The French government bears “significant” responsibility for “enabling a foreseeable genocide,” a report commissioned by the Rwandan government concludes about France’s role before and during the horror in which an estimated 800,000 people were slaughtered in 1994.
The report comes amid efforts by Rwanda to document the role of French authorities before, during, and after the genocide, part of the steps taken by France’s President Emmanuel Macron to improve relations with the central African country.
Family photographs of some of those who died hang on display in an exhibition at the Kigali Genocide Memorial center in the capital Kigali, Rwanda. A report commissioned by the Rwandan government concludes that the French government bears “significant” responsibility for “enabling a foreseeable genocide” that left more than 800,000 dead in 1994 and that that France “did nothing to stop” the massacres.
The 600-page report says that France “did nothing to stop” the massacres, in April and May 1994, and in the years after the genocide tried to cover up its role and even offered protection to some perpetrators.
It concludes that in years leading up to the genocide, former French President Francois Mitterrand and his administration had knowledge of preparations for the massacres – yet kept supporting the government of then-Rwandan President Juvénal Habyarimana despite the “warning signs.”
“The French government was neither blind nor unconscious about the foreseeable genocide,” the authors stress.
The Rwandan report comes less than a month after a French report, commissioned by Macron, concluded that French authorities had been “blind” to the preparations for genocide and then reacted too slowly to appreciate the extent of the killings and to respond to them. It concluded that France had “heavy and overwhelming responsibilities” by not responding to the drift that led to the slaughter that killed mainly ethnic Tutsis and the moderate Hutus who tried to protect them. Groups of extremist Hutus carried out the killings.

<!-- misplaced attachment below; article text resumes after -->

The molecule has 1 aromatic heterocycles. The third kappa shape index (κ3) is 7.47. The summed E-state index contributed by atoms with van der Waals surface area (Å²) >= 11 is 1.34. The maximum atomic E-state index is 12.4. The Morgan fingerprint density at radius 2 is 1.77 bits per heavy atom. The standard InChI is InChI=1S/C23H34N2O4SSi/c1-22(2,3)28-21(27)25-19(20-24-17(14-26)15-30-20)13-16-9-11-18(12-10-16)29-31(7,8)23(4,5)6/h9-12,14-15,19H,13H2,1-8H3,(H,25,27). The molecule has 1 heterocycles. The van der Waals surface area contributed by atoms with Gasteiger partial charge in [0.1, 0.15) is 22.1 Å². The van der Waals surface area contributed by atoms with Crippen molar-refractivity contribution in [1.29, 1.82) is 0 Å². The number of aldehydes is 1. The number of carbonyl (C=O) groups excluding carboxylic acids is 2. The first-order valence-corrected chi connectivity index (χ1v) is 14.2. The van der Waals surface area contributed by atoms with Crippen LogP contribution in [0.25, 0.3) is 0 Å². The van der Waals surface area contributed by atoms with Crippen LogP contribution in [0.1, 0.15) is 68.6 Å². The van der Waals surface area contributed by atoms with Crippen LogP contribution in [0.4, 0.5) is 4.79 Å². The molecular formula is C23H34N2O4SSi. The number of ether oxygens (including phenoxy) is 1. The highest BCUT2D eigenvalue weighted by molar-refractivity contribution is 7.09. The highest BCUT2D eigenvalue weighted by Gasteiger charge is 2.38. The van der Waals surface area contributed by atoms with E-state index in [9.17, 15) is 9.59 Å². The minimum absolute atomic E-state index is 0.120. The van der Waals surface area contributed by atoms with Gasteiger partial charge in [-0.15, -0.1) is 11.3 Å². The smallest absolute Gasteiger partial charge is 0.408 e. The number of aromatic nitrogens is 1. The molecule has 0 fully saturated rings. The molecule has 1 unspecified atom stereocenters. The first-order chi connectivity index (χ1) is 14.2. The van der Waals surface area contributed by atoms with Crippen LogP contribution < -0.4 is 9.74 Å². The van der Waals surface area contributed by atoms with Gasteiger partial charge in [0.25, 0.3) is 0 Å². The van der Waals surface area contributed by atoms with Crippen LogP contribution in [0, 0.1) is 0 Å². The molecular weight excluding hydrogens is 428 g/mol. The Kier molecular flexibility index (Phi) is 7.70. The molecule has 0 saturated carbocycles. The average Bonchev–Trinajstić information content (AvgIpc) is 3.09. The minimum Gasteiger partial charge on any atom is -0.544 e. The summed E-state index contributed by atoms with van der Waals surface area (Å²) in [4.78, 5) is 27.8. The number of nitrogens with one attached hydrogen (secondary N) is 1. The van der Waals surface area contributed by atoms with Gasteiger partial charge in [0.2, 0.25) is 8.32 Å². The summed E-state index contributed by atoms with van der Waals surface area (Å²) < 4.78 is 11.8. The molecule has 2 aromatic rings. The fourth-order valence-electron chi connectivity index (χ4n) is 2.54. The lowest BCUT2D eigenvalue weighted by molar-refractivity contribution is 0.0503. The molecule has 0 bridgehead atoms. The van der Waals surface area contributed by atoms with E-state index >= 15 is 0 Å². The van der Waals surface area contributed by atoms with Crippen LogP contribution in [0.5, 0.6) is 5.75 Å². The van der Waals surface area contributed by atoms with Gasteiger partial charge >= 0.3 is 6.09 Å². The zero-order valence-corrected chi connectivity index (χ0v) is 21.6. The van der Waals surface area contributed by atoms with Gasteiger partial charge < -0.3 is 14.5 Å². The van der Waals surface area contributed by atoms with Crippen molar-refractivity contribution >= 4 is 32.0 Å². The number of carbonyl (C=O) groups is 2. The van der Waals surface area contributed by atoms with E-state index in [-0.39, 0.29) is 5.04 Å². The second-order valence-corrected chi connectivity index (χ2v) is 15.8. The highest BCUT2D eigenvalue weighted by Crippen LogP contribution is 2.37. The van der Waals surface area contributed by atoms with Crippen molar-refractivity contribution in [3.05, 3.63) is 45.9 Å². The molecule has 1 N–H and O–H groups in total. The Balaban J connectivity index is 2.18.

The two reports, with their extensive even if different details, could mark a turning point in relations between the two countries.
Rwanda, a small but strategic country of 13 million people, is “ready” for a “new relationship” with France, Rwanda’s Foreign Affairs Minister Vincent Biruta said.
“Maybe the most important thing in this process is that those two commissions have analyzed the historical facts, have analyzed the archives which were made available to them and have come to a common understanding of that past,” he said. “From there we can build this strong relationship.”